“I wish I had learned Panjabi as a kid and that I had taken my mom’s Panjabi lessons more seriously. I truly believe you can never fully connect with someone unless you speak the language they grew up speaking, the language they dream in. If you love someone’s language, truly love it, then you’ll find a door to their culture, identity, and what makes them who they are. Recently, in 2014, when I was hanging out with my parents and cracking jokes in Panjabi with them, what I’d been missing as a kid hit home. Not speaking my parents’ language had left a gulf between them and me. When I finally spoke our mother tongue with my parents, I felt a new bond form between us.”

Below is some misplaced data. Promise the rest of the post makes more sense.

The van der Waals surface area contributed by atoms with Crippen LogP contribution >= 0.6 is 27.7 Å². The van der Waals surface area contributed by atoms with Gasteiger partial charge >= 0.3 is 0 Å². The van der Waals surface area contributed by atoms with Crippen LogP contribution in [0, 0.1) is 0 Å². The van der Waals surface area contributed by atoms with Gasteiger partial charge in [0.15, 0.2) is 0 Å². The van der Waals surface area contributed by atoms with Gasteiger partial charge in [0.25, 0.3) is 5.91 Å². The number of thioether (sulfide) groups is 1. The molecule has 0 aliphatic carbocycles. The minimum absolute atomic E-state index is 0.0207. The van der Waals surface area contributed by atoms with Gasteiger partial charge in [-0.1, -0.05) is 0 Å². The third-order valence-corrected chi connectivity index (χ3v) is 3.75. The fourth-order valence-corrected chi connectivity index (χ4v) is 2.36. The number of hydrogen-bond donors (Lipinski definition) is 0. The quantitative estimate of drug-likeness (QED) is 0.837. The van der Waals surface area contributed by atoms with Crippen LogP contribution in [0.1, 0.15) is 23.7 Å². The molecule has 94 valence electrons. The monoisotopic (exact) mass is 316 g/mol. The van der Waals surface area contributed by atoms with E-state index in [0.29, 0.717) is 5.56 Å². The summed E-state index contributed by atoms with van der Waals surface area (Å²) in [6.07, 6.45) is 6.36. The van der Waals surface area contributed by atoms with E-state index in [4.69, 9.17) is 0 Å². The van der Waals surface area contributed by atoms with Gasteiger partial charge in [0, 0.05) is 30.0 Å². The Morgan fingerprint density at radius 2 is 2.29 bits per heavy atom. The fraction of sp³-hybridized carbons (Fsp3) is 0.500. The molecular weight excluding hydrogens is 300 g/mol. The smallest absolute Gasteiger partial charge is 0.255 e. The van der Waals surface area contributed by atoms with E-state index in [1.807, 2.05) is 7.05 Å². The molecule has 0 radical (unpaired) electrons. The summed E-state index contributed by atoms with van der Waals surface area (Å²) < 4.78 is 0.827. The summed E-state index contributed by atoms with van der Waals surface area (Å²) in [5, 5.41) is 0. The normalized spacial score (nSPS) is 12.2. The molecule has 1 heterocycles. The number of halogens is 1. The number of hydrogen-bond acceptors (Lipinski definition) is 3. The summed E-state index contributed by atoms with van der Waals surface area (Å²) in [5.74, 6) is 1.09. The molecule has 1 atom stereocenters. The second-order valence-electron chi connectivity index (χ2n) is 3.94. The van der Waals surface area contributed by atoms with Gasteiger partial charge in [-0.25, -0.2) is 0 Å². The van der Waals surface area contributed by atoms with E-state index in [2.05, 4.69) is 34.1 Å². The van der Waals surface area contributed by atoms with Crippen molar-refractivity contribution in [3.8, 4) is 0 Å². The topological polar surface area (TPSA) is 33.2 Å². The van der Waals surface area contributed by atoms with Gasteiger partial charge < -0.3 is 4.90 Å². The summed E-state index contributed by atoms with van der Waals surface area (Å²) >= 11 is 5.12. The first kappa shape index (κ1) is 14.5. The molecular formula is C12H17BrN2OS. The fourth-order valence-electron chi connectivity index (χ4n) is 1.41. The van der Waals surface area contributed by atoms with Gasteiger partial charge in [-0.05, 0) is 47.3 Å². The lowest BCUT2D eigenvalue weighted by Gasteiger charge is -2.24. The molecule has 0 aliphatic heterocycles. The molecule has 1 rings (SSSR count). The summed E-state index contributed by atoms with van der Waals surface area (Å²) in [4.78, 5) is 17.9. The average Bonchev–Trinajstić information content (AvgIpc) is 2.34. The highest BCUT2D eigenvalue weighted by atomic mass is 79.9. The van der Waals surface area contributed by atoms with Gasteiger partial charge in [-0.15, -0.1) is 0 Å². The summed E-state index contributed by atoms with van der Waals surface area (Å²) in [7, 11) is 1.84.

With that, I will sign off today by acknowledging again: I work in a system that teaches and preaches English, a colonizer’s language. 

Clearly, as the length of this blogpost reveals, I have feelings about that. 

While those feelings aren’t nearly enough, I think it’s ultimately a good thing that I have feelings about that.

Mathura is a design researcher by nurture, and a storyteller by nature. She holds a Bachelor of Health Sciences from McMaster University, and Masters of Design in Strategic Foresight and Innovation from the OCAD University.